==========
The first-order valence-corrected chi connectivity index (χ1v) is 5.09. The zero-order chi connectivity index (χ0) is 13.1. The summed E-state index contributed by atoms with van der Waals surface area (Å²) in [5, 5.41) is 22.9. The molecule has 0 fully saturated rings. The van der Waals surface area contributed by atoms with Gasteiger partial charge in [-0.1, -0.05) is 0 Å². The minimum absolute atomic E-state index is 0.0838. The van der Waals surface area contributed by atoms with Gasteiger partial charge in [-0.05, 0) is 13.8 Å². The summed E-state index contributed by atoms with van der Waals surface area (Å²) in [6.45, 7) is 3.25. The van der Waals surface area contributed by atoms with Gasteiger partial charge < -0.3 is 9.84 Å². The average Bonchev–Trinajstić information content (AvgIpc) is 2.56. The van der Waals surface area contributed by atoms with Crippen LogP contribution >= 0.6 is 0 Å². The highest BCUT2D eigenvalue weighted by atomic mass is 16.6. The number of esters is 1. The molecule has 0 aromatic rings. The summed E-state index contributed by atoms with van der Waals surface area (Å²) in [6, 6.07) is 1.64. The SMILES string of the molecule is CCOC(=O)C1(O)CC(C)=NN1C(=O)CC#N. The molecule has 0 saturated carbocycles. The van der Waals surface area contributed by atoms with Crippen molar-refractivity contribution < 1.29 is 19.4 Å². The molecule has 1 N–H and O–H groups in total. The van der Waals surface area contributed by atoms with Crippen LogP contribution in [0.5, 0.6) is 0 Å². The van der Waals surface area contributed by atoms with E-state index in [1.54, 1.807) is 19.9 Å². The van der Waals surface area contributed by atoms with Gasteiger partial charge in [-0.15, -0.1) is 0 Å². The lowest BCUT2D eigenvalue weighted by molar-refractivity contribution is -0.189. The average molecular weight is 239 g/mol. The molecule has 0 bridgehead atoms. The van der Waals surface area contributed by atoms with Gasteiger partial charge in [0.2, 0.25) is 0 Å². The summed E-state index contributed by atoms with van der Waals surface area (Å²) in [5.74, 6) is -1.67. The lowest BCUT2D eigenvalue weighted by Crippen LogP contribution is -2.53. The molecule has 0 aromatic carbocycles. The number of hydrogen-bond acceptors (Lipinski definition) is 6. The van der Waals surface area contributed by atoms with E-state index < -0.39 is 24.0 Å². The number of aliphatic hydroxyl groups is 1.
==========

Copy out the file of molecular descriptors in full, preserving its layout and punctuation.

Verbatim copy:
The first-order valence-corrected chi connectivity index (χ1v) is 5.09. The zero-order chi connectivity index (χ0) is 13.1. The summed E-state index contributed by atoms with van der Waals surface area (Å²) in [5, 5.41) is 22.9. The molecule has 0 fully saturated rings. The van der Waals surface area contributed by atoms with Gasteiger partial charge in [-0.1, -0.05) is 0 Å². The minimum absolute atomic E-state index is 0.0838. The van der Waals surface area contributed by atoms with Gasteiger partial charge in [-0.05, 0) is 13.8 Å². The summed E-state index contributed by atoms with van der Waals surface area (Å²) in [6.45, 7) is 3.25. The van der Waals surface area contributed by atoms with Gasteiger partial charge < -0.3 is 9.84 Å². The average Bonchev–Trinajstić information content (AvgIpc) is 2.56. The van der Waals surface area contributed by atoms with Crippen LogP contribution >= 0.6 is 0 Å². The highest BCUT2D eigenvalue weighted by atomic mass is 16.6. The number of esters is 1. The molecule has 0 aromatic rings. The summed E-state index contributed by atoms with van der Waals surface area (Å²) in [6, 6.07) is 1.64. The SMILES string of the molecule is CCOC(=O)C1(O)CC(C)=NN1C(=O)CC#N. The molecule has 0 saturated carbocycles. The van der Waals surface area contributed by atoms with Crippen molar-refractivity contribution < 1.29 is 19.4 Å². The molecule has 1 N–H and O–H groups in total. The van der Waals surface area contributed by atoms with Crippen LogP contribution in [0.5, 0.6) is 0 Å². The van der Waals surface area contributed by atoms with E-state index in [1.54, 1.807) is 19.9 Å². The van der Waals surface area contributed by atoms with Gasteiger partial charge in [-0.15, -0.1) is 0 Å². The lowest BCUT2D eigenvalue weighted by molar-refractivity contribution is -0.189. The average molecular weight is 239 g/mol. The molecule has 0 bridgehead atoms. The van der Waals surface area contributed by atoms with Gasteiger partial charge in [0.2, 0.25) is 0 Å². The summed E-state index contributed by atoms with van der Waals surface area (Å²) in [5.74, 6) is -1.67. The lowest BCUT2D eigenvalue weighted by Crippen LogP contribution is -2.53. The molecule has 0 aromatic carbocycles. The number of hydrogen-bond acceptors (Lipinski definition) is 6. The van der Waals surface area contributed by atoms with E-state index < -0.39 is 24.0 Å². The number of aliphatic hydroxyl groups is 1.